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Atmospheric Chemistry and Physics An interactive open-access journal of the European Geosciences Union
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Volume 10, issue 23 | Copyright
Atmos. Chem. Phys., 10, 11471-11487, 2010
https://doi.org/10.5194/acp-10-11471-2010
© Author(s) 2010. This work is distributed under
the Creative Commons Attribution 3.0 License.

Research article 03 Dec 2010

Research article | 03 Dec 2010

Irreversible loss of ice nucleation active sites in mineral dust particles caused by sulphuric acid condensation

R. C. Sullivan1, M. D. Petters1,2, P. J. DeMott1, S. M. Kreidenweis1, H. Wex3, D. Niedermeier3, S. Hartmann3, T. Clauss3, F. Stratmann3, P. Reitz4,5, J. Schneider4, and B. Sierau6 R. C. Sullivan et al.
  • 1Department of Atmospheric Science, Colorado State University, Fort Collins, CO 80523-1371, USA
  • 2Department of Marine Earth and Atmospheric Sciences, North Carolina State University, Raleigh, NC 27695, USA
  • 3Leibniz Institute for Tropospheric Research, 04318 Leipzig, Germany
  • 4Particle Chemistry Department, Max Planck Institute for Chemistry, 55128 Mainz, Germany
  • 5Institute for Atmospheric Physics, Johannes Gutenberg University, 55099 Mainz, Germany
  • 6ETH Zürich, Institute for Atmospheric and Climate Science, 8092 Zürich, Switzerland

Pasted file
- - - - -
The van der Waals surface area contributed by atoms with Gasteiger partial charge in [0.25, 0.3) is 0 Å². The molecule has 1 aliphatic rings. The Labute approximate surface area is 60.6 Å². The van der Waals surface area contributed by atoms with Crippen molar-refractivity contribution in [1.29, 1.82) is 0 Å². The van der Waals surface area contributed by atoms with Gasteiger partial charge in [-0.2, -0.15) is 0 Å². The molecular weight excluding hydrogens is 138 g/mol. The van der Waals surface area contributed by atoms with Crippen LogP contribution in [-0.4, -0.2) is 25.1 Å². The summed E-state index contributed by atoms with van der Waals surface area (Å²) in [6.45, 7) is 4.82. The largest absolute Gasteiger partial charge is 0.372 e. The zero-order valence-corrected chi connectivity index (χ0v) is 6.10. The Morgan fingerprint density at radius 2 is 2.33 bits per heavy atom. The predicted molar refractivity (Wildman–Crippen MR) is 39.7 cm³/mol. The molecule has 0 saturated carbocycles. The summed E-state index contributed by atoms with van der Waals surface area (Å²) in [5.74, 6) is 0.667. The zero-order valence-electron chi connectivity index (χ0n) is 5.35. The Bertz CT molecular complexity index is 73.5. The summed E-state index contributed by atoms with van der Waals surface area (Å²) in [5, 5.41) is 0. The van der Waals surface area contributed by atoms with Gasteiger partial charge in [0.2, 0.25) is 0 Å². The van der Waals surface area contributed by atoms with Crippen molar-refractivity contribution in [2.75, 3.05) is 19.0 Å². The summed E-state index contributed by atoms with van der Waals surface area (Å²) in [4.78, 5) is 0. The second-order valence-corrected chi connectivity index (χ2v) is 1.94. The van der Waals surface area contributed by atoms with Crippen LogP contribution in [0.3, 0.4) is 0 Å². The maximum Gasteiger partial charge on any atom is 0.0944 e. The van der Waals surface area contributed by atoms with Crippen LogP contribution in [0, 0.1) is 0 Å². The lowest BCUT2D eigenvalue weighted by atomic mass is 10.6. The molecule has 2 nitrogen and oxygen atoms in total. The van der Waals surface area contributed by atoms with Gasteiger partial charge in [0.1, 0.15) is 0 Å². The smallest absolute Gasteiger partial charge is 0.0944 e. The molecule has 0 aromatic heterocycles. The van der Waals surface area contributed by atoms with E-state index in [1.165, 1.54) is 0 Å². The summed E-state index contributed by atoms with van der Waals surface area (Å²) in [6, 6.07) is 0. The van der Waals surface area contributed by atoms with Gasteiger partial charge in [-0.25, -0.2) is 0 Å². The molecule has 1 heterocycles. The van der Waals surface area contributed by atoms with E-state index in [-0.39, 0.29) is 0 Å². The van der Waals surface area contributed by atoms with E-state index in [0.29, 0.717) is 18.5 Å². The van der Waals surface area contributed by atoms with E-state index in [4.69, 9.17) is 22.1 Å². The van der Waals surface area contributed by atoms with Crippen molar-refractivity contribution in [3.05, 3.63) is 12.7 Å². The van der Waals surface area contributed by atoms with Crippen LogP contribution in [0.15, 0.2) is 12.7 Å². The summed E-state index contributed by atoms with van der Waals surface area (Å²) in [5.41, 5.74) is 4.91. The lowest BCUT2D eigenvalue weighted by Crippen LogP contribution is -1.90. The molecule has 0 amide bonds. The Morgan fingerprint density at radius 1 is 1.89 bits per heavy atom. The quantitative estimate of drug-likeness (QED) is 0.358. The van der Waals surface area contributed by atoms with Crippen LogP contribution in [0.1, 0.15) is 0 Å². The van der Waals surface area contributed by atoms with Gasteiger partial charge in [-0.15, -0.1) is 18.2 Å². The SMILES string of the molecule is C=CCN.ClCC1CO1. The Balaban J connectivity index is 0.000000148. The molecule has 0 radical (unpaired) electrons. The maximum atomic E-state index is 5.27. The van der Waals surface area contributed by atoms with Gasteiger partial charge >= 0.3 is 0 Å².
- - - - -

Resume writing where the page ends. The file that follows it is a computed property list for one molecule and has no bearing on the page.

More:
Abstract. During the FROST-2 (FReezing Of duST) measurement campaign conducted at the Leipzig Aerosol Cloud Interaction Simulator (LACIS), we investigated changes in the ice nucleation properties of 300 nm Arizona Test Dust mineral particles following thermochemical processing by varying amounts and combinations of exposure to sulphuric acid vapour, ammonia gas, water vapour, and heat. The processed particles' heterogeneous ice nucleation properties were determined in both the water subsaturated and supersaturated humidity regimes at −30 °C and −25 °C using Colorado State University's continuous flow diffusion chamber. The amount of sulphuric acid coating material was estimated by an aerosol mass spectrometer and from CCN-derived hygroscopicity measurements. The condensation of sulphuric acid decreased the dust particles' ice nucleation ability in proportion to the amount of sulphuric acid added. Heating the coated particles in a thermodenuder at 250 °C – intended to evaporate the sulphuric acid coating – reduced their freezing ability even further. We attribute this behaviour to accelerated acid digestion of ice active surface sites by heat. Exposing sulphuric acid coated dust to ammonia gas produced particles with similarly poor freezing potential; however a portion of their ice nucleation ability could be restored after heating in the thermodenuder. In no case did any combination of thermochemical treatments increase the ice nucleation ability of the coated mineral dust particles compared to unprocessed dust. These first measurements of the effect of identical chemical processing of dust particles on their ice nucleation ability under both water subsaturated and mixed-phase supersaturated cloud conditions revealed that ice nucleation was more sensitive to all coating treatments in the water subsaturated regime. The results clearly indicate irreversible impairment of ice nucleation activity in both regimes after condensation of concentrated sulphuric acid. This implies that the sulphuric acid coating caused permanent chemical and/or physical modification of the ice active surface sites; the possible dissolution of the coating during droplet activation did not restore all immersion/condensation-freezing ability.

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